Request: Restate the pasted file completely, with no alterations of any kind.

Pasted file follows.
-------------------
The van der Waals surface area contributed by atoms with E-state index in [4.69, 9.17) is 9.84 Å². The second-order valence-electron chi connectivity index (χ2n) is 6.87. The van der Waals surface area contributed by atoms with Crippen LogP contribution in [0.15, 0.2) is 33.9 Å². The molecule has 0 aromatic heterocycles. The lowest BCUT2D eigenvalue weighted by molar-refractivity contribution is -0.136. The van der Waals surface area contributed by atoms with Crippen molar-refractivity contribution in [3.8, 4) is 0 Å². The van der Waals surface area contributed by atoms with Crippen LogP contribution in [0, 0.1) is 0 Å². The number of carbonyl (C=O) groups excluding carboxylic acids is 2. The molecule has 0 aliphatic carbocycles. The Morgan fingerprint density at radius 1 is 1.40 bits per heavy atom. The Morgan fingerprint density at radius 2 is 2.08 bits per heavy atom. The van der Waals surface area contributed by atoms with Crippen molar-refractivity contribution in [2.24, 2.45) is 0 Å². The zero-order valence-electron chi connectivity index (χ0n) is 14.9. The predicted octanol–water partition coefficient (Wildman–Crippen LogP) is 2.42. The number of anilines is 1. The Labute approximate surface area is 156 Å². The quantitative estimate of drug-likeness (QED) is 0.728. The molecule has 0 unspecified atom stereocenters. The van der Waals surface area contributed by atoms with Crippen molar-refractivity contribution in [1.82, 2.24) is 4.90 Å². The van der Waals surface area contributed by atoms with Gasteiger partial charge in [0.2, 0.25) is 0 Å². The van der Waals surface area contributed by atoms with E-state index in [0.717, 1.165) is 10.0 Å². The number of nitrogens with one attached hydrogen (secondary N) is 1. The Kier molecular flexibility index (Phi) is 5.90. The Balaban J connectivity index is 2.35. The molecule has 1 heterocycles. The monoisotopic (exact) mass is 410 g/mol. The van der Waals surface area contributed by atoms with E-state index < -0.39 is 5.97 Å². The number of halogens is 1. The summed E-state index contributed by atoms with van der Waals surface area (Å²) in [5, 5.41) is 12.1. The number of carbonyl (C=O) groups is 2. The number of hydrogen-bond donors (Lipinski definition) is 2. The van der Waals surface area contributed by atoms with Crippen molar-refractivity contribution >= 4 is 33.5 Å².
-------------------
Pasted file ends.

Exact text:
The van der Waals surface area contributed by atoms with E-state index in [4.69, 9.17) is 9.84 Å². The second-order valence-electron chi connectivity index (χ2n) is 6.87. The van der Waals surface area contributed by atoms with Crippen LogP contribution in [0.15, 0.2) is 33.9 Å². The molecule has 0 aromatic heterocycles. The lowest BCUT2D eigenvalue weighted by molar-refractivity contribution is -0.136. The van der Waals surface area contributed by atoms with Crippen molar-refractivity contribution in [3.8, 4) is 0 Å². The van der Waals surface area contributed by atoms with Crippen LogP contribution in [0, 0.1) is 0 Å². The number of carbonyl (C=O) groups excluding carboxylic acids is 2. The molecule has 0 aliphatic carbocycles. The Morgan fingerprint density at radius 1 is 1.40 bits per heavy atom. The Morgan fingerprint density at radius 2 is 2.08 bits per heavy atom. The van der Waals surface area contributed by atoms with Crippen molar-refractivity contribution in [2.24, 2.45) is 0 Å². The zero-order valence-electron chi connectivity index (χ0n) is 14.9. The predicted octanol–water partition coefficient (Wildman–Crippen LogP) is 2.42. The number of anilines is 1. The Labute approximate surface area is 156 Å². The quantitative estimate of drug-likeness (QED) is 0.728. The molecule has 0 unspecified atom stereocenters. The van der Waals surface area contributed by atoms with Crippen molar-refractivity contribution in [1.82, 2.24) is 4.90 Å². The van der Waals surface area contributed by atoms with Gasteiger partial charge in [0.2, 0.25) is 0 Å². The van der Waals surface area contributed by atoms with E-state index in [0.717, 1.165) is 10.0 Å². The number of nitrogens with one attached hydrogen (secondary N) is 1. The Kier molecular flexibility index (Phi) is 5.90. The Balaban J connectivity index is 2.35. The molecule has 1 heterocycles. The monoisotopic (exact) mass is 410 g/mol. The van der Waals surface area contributed by atoms with E-state index < -0.39 is 5.97 Å². The number of halogens is 1. The summed E-state index contributed by atoms with van der Waals surface area (Å²) in [5, 5.41) is 12.1. The number of carbonyl (C=O) groups is 2. The number of hydrogen-bond donors (Lipinski definition) is 2. The van der Waals surface area contributed by atoms with Crippen molar-refractivity contribution >= 4 is 33.5 Å².